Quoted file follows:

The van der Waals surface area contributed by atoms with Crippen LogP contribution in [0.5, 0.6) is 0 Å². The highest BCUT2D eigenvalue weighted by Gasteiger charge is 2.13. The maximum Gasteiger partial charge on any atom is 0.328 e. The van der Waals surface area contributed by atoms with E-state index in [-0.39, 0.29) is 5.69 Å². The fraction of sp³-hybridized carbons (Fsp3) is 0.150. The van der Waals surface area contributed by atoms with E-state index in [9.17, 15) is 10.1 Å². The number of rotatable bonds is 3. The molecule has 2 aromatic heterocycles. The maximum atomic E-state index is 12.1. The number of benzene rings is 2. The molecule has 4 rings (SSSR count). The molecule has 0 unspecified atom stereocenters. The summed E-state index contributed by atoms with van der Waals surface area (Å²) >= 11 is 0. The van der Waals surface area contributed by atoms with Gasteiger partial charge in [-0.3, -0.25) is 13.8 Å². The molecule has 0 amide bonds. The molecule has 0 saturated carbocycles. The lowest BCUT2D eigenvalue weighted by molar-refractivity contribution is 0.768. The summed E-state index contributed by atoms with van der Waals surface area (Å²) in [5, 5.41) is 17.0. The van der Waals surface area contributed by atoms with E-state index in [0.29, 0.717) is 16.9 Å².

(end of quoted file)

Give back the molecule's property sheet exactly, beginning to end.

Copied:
The van der Waals surface area contributed by atoms with Crippen LogP contribution in [0.5, 0.6) is 0 Å². The highest BCUT2D eigenvalue weighted by Gasteiger charge is 2.13. The maximum Gasteiger partial charge on any atom is 0.328 e. The van der Waals surface area contributed by atoms with E-state index in [-0.39, 0.29) is 5.69 Å². The fraction of sp³-hybridized carbons (Fsp3) is 0.150. The van der Waals surface area contributed by atoms with E-state index in [9.17, 15) is 10.1 Å². The number of rotatable bonds is 3. The molecule has 2 aromatic heterocycles. The maximum atomic E-state index is 12.1. The number of benzene rings is 2. The molecule has 4 rings (SSSR count). The molecule has 0 unspecified atom stereocenters. The summed E-state index contributed by atoms with van der Waals surface area (Å²) >= 11 is 0. The van der Waals surface area contributed by atoms with Gasteiger partial charge in [-0.3, -0.25) is 13.8 Å². The molecule has 0 amide bonds. The molecule has 0 saturated carbocycles. The lowest BCUT2D eigenvalue weighted by molar-refractivity contribution is 0.768. The summed E-state index contributed by atoms with van der Waals surface area (Å²) in [5, 5.41) is 17.0. The van der Waals surface area contributed by atoms with E-state index in [0.29, 0.717) is 16.9 Å².